(8)NW            You will write me a reference then?
(9)SW            I wouldn't call myself a structuralist

The valency pattern NP + VHCact + NP + NP thus subsumes constructions which are distinguished in grammars such as the Comprehensive Grammar of the English Language (1985) as ditransitive and complex transitive (representing the clause types SVOO and SVOC) or in construction grammar as ditransitive and a construction of the type Subj V Obj PRED (Goldberg 2006: 21).

Within the valency model outlined by Herbst and Schüller (2008), the difference between sentences such as (8) and (9) would be accounted for in terms of participant roles (which can take the form of verb specific or more general roles).

Valency pattern: NP + VHCact + NP + NP
(8)NW You           agent will write me          ben/rec a reference ...         æffected
(9)SW I                 agent wouldn't call myself    æffected a structuralist         predicative

The description provided in the VDE goes beyond that possible in terms of participant roles and provides an adhoc description of semantic features of the complements, lexical lists of possible complements and indication of the meaning of the pattern. [show/hide image]

5.5 Obligatoriness and optionality of pattern elements

In a valency description, one can distinguish between three types of valency slots:

  • Obligatory valency slots have to be filled whenever the valency carrier is used.
  • Optional valency slots can be realized by a complement.
  • Contextually optional valency slots need not be realized if the referent of the participant can be identified in the context of the utterance.

This classification is similar to the distinctions made by Goldberg (2006: 39) or Fillmore (2007). It has a more lexical orientation, however, since it does not take active clauses as primary1 and since it combines necessity at the level of valency with the levels of communicative necessity (arising from the context) and of structural necessity (arising from the constructions with which the valency pattern is combined) (Herbst/Schüller 2008: 111-113).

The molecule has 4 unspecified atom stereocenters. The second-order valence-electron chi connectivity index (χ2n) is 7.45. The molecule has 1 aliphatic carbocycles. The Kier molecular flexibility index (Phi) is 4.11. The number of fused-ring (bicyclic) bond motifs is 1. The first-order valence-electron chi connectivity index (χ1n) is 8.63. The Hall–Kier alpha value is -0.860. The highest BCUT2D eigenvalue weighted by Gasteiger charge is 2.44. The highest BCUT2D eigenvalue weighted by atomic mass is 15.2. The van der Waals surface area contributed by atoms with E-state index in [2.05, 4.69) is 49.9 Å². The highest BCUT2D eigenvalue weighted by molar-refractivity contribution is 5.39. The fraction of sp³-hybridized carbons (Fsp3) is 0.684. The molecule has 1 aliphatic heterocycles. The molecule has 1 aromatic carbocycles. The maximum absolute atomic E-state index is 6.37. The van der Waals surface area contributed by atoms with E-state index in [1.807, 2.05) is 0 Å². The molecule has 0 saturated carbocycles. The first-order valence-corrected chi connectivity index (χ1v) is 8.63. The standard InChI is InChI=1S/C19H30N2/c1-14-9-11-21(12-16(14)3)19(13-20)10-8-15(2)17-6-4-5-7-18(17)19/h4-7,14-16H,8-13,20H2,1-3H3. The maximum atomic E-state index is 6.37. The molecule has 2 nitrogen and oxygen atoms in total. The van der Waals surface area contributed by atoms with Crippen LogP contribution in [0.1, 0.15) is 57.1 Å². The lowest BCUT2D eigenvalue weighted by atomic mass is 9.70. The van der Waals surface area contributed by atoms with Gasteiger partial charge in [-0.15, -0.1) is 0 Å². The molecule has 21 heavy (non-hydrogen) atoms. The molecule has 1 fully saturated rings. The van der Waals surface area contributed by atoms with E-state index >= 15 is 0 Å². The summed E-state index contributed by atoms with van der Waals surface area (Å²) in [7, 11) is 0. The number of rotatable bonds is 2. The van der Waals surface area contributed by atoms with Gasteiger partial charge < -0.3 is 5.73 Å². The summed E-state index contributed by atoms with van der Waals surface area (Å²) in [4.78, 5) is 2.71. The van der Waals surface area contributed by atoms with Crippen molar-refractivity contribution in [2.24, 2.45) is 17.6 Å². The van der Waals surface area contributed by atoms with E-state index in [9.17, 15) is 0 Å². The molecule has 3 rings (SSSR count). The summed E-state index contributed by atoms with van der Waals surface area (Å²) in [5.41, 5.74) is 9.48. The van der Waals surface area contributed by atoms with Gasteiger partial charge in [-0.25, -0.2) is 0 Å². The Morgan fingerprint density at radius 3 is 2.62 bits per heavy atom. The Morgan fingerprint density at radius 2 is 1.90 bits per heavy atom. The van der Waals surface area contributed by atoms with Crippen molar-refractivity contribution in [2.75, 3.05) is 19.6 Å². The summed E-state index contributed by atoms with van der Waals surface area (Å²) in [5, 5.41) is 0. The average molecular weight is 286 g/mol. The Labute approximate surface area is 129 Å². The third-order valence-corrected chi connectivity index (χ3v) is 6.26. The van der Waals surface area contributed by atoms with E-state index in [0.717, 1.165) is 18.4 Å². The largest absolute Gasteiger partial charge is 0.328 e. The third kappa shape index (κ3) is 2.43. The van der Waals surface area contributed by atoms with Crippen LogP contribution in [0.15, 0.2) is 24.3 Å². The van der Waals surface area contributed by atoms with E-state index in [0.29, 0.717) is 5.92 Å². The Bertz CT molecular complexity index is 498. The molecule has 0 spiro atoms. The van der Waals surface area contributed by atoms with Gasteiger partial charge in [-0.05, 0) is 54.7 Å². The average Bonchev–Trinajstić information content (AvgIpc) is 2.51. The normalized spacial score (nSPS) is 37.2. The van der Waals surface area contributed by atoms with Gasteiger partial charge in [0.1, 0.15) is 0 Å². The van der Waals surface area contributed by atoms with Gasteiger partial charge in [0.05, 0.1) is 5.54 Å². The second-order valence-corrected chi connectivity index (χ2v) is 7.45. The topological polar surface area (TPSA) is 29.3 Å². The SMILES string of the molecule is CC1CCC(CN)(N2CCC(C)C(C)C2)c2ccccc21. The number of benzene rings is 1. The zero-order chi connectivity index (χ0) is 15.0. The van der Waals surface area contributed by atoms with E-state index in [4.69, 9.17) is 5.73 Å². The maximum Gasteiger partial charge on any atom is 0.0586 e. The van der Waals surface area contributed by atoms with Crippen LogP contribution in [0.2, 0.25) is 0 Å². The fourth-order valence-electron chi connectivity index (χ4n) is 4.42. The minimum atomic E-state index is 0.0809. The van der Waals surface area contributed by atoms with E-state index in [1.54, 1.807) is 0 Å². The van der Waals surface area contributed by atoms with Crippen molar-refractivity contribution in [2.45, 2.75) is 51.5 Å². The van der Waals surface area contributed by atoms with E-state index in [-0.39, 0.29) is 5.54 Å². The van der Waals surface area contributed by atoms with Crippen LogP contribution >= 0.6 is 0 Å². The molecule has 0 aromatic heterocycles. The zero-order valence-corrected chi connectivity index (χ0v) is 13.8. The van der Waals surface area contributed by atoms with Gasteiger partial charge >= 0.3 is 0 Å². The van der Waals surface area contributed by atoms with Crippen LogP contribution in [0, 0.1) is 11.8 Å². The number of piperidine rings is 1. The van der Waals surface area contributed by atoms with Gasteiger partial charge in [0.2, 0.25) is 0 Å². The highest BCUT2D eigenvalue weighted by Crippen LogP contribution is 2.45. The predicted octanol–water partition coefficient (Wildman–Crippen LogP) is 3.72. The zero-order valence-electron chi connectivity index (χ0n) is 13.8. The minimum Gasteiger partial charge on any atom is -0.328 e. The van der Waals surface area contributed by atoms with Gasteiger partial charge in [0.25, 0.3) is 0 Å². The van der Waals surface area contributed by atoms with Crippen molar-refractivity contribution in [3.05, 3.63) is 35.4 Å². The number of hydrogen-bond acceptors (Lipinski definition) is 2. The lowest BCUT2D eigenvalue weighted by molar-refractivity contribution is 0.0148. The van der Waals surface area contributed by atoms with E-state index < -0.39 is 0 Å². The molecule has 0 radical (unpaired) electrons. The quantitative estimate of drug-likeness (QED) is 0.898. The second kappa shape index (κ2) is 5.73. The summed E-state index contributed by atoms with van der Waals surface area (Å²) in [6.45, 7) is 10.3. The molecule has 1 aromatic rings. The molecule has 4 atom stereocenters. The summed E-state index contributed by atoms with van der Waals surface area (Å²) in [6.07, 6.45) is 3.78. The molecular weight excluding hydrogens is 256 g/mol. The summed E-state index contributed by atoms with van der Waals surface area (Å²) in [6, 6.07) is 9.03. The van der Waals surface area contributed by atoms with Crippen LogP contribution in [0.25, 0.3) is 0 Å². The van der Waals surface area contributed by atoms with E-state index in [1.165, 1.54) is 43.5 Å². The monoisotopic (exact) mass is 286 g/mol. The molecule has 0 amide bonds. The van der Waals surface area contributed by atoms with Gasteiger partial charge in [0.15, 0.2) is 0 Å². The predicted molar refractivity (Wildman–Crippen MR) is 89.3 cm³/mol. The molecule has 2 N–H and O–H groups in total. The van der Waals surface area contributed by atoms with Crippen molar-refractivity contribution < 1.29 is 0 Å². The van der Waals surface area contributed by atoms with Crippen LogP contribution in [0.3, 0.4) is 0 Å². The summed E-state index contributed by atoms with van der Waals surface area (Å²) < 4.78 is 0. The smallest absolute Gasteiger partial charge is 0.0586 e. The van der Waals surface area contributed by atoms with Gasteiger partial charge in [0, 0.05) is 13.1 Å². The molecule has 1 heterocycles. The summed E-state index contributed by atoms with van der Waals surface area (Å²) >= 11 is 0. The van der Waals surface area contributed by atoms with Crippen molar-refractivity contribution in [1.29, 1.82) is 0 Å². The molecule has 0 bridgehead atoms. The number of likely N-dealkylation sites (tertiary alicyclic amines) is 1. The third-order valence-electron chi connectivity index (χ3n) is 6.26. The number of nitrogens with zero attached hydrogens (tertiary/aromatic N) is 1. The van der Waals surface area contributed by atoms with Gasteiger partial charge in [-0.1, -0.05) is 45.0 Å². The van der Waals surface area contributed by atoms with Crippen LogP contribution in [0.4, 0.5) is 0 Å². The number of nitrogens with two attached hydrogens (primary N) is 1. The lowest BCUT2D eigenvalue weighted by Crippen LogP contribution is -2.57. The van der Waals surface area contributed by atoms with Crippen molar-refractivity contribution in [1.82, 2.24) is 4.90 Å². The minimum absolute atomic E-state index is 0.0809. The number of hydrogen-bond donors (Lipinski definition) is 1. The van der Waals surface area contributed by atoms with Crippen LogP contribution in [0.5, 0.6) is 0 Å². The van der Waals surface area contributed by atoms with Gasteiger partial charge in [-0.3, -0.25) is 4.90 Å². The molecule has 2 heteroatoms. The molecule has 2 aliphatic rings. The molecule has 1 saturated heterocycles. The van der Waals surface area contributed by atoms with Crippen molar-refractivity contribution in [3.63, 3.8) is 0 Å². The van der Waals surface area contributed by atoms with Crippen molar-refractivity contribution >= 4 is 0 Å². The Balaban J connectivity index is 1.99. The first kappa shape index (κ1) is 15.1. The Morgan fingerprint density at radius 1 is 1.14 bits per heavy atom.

The pattern presentation in the patternbank does not explicitly indicate optionality of complements with the two exceptions pointed out above (> 5.2):
(a) by_NPs are marked as optional in the case of most passive patterns
(b) all subject complement units can be optional in certain sentence types

Otherwise the optionality of a complement is indicated by the fact that two patterns are given - one containing the optional complement, the other one not. Thus the optionality of the complement realized by a newspaper in

(10)BNC        He was reading a newspaper

can be deduced from the fact that for read (word search) the following patterns are given:

NP + VHCact + NP     He was reading a newspaper.
NP + VHCact              He was reading.

5.6 Related patterns

Since the patternbank represents valency patterns and does not - like the VDE - provide a complement inventory which identifies the different valency slots of a valency carrier as such, it does not explicitly indicate related patterns.

In the case of passives, the use of different colours indicates which verbs taking a particular active pattern also show passive patterns; in other cases the information can be obtained through the pattern list given in a word search. In some cases, the information provided by the patternbank falls behind that of the VDE: so the ergative character of the ring is not made sufficiently clear by listing the patterns:

NP + VHCact + NP     Somebody rang a bell.
NP + VHCact              The doorbell rang. Somebody rang a bell.

5.7 Valency patterns - participant structures - valency constructions

The model of syntactic analysis proposed by Herbst and Schüller (2008), which combines elements of valency theory and construction grammar, distinguishes between three different types of patterning in this area:

  • Valency patterns represent patterns of valency complements, i.e. formal categories.
Valency pattern: NP + VHCact + NP + NP
(8)NW You will write me a reference ...
(9)SW I wouldn't call myself a structuralist
  • Participant structures or participant patterns are recurrent configurations of particular participant roles.
Participant structure: agent + æffected + predicative
(9)SW I                                     NP wouldn't call myself                NP a structuralist          AdjP